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| More Citation. 133 Ky. 720,118 S.W. 943, 1909 Ky. click the citation to view the entire case on Brief Fact Summary. Appellees were charged with criminal sodomy, but appealed when they learned that their acts did not in fact constitute sodomy. Synopsis of Rule of Law. Kentucky’s Criminal Sodomy statute does not prohibit oral sex. Facts. Appellees C.H. Poindexter and Frank Moore were charged with criminal sodomy. They entered a plea of guilty, admitting that they had engaged in what is modernly referred to as “oral sex.” After the jury returned a guilty verdict and imposed a punishment of 2 years in the penitentiary, Appellees entered a motion for a new trial. Their motion for a new trial was based on the fact that they had misapprehended that the acts charged in the indictment constituted the crime of sodomy. As they learned after trial, the acts did not constitute criminal sodomy. The Circuit Court ordered a new trial in which the Appellees demurred the indictment. The Circuit Court sustained the demurrer and dismissed the indictment. The Commonwealth timely appealed. Issue. Did the Appellees’ actions (oral sex) constitute criminal sodomy? Held. No, The Circuit Court’s dismissal of the indictment is affirmed. Because the sodomy statute does not define the crime, the Court must look to the common law and its sources to define the crime. Sodomy, as defined by Bishop’s New Criminal Law, is a carnal copulation by human beings with each other against nature, or with a beast. It further states that a penetration of the mouth is not sodomy. The same conclusion is expressed in other treatises and likewise announced in American and English cases.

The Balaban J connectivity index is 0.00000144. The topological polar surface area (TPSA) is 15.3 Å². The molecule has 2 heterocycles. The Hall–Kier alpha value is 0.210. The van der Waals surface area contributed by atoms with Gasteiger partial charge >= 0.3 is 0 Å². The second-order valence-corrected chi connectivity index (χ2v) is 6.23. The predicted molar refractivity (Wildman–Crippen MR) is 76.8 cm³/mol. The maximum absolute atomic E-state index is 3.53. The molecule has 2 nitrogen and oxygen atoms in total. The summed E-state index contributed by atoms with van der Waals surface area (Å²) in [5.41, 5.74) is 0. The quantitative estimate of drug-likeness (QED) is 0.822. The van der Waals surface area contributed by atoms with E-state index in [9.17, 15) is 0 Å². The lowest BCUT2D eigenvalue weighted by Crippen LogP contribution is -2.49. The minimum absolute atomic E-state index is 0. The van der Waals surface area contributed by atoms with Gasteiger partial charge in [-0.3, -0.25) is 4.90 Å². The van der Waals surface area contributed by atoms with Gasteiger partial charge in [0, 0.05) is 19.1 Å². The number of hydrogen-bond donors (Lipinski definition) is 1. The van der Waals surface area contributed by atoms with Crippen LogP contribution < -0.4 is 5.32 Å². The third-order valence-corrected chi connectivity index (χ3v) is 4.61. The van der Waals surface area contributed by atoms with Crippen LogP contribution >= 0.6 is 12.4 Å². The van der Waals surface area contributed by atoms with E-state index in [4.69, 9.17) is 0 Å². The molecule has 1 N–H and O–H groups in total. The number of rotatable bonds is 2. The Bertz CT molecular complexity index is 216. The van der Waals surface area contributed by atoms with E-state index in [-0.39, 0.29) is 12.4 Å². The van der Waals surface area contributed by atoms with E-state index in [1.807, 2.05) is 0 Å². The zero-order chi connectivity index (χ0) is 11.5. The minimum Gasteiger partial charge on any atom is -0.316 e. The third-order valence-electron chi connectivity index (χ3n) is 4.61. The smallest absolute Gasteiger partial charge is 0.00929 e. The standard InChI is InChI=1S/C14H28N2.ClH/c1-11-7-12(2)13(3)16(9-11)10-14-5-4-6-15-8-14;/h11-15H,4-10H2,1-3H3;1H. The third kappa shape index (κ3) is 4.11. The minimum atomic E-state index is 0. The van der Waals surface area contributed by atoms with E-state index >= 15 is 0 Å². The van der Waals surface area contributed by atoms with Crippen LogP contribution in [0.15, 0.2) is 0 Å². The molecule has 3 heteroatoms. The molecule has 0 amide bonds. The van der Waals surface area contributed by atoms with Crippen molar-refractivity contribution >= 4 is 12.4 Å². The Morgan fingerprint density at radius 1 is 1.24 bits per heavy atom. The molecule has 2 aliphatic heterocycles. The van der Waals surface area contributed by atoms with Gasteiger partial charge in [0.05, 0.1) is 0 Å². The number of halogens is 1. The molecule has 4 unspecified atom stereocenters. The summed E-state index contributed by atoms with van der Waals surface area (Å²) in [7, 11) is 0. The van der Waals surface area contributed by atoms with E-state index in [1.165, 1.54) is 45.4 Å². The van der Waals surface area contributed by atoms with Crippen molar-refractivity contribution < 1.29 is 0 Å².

Discussion. Because the statute making sodomy a crime does not in fact define what sodomy is, the Court must look to other sources to define what sodomy is. Here, the court looks at treatises and other American and English court cases. Because these sources have found that sodomy does not include “oral sex”, the Court is bound to follow precedent as opposed to following their own personal beliefs that such actions (oral sex) should be illegal.